The state universities of Tennessee, Georgia, Colorado, Kentucky, Nebraska, New Mexico, West Virginia and New York and the Houston University System are taking the plunge to offer online courses to students across the globe for free.

Most of them already offer a catalog of courses online, which Coursera will format into modules for a fee of $3,000 to $5,000 each. That breaks down to between $30 and $60 per student, a fraction of what it costs to develop and deliver a traditional course.

For schools responding to tight budgets, it is an opportunity to save money and cut costs. Rich Rhoda, the executive director of Tennessee's Higher Education Commission, says this experiment stems from the economic realities of higher education, but brick-and-mortar campuses are here to stay.

"This is going to transform the way that we teach on college campuses; it is not going to substitute for it," says Daphne Koller, Coursera's co-founder and a computer science professor at Stanford University.

If the experiment works, students could earn a degree more quickly and more cheaply either entirely online or as part of a regular course of study. Institutions will be able to showcase their top professors and connect students to professors at other schools.

Critics of the online courses aren't sure MOOCs can do what their backers hope.

"Whether it costs a little less or a little more, I would not want my child's education to be an experiment," says Eileen Landy, a sociology professor at the State University of New York, Old Westbury. She is with the union that represents the 35,000 faculty members in the SUNY system.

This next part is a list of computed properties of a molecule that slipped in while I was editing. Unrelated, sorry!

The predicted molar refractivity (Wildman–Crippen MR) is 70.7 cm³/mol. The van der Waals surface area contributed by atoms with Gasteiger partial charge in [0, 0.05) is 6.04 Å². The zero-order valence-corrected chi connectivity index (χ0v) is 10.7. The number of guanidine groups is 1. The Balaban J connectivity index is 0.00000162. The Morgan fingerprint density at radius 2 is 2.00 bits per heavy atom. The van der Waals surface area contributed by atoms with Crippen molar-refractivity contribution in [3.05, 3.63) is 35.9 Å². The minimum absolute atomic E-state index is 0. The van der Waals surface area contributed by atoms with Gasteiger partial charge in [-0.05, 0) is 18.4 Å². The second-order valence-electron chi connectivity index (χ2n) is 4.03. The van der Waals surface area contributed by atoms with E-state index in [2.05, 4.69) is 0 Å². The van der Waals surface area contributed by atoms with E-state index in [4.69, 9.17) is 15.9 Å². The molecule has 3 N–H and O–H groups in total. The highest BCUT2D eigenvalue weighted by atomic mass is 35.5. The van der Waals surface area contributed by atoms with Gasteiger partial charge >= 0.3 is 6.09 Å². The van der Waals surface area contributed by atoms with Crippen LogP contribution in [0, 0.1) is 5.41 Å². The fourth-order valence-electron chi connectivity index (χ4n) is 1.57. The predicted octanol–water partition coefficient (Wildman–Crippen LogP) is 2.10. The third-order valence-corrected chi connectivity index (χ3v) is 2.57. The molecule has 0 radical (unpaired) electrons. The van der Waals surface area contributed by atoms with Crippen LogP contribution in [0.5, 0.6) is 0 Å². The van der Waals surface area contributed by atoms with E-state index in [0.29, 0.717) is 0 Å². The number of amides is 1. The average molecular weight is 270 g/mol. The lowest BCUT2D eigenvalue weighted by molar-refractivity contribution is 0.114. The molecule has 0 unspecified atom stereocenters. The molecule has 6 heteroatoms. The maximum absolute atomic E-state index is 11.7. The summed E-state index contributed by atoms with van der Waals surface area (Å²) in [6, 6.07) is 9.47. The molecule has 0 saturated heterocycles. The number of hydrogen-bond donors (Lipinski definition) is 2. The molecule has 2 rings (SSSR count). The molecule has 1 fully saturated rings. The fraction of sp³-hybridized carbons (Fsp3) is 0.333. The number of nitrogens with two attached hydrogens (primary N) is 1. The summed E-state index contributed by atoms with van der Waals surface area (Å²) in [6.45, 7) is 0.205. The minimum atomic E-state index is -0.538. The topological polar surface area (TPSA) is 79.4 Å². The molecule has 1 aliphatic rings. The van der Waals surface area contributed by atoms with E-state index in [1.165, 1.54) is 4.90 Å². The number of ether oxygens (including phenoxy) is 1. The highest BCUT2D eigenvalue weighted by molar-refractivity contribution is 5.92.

"We know MOOCs have about an average of 10 percent completion rate and that's among very highly motivated students," Landy says. "If you target MOOCs for incoming students, students who need remediation, the chances are we'll lose them."

Faculty at a growing number of institutions have raised similar concerns, but Nancy Zimpher, the chancellor of the SUNY system, says the goal is to help students across the system's 64 campuses complete their degrees. "Since we have so many people who need what we offer, why not enhance access and completion through this vehicle as well?"

Koller says the deal marks the changing landscape of higher education. She hopes it will serve as a model for what she calls Coursera's social mission, working with countries around the world where people have no access to higher education. "You can basically change lives by giving people an opportunity that they never had before," Koller says.

Houston Davis is chief academic officer and vice chancellor with the university system of Georgia, one of the organizations included in the deal. He says Georgia's 31 state colleges and universities will be working with Coursera to improve quality and access, while raising college competition rates.

"I don't think anyone should see it as a magic pill," Davis says. "This has to be about high-quality teaching and learning opportunities at an affordable price for students."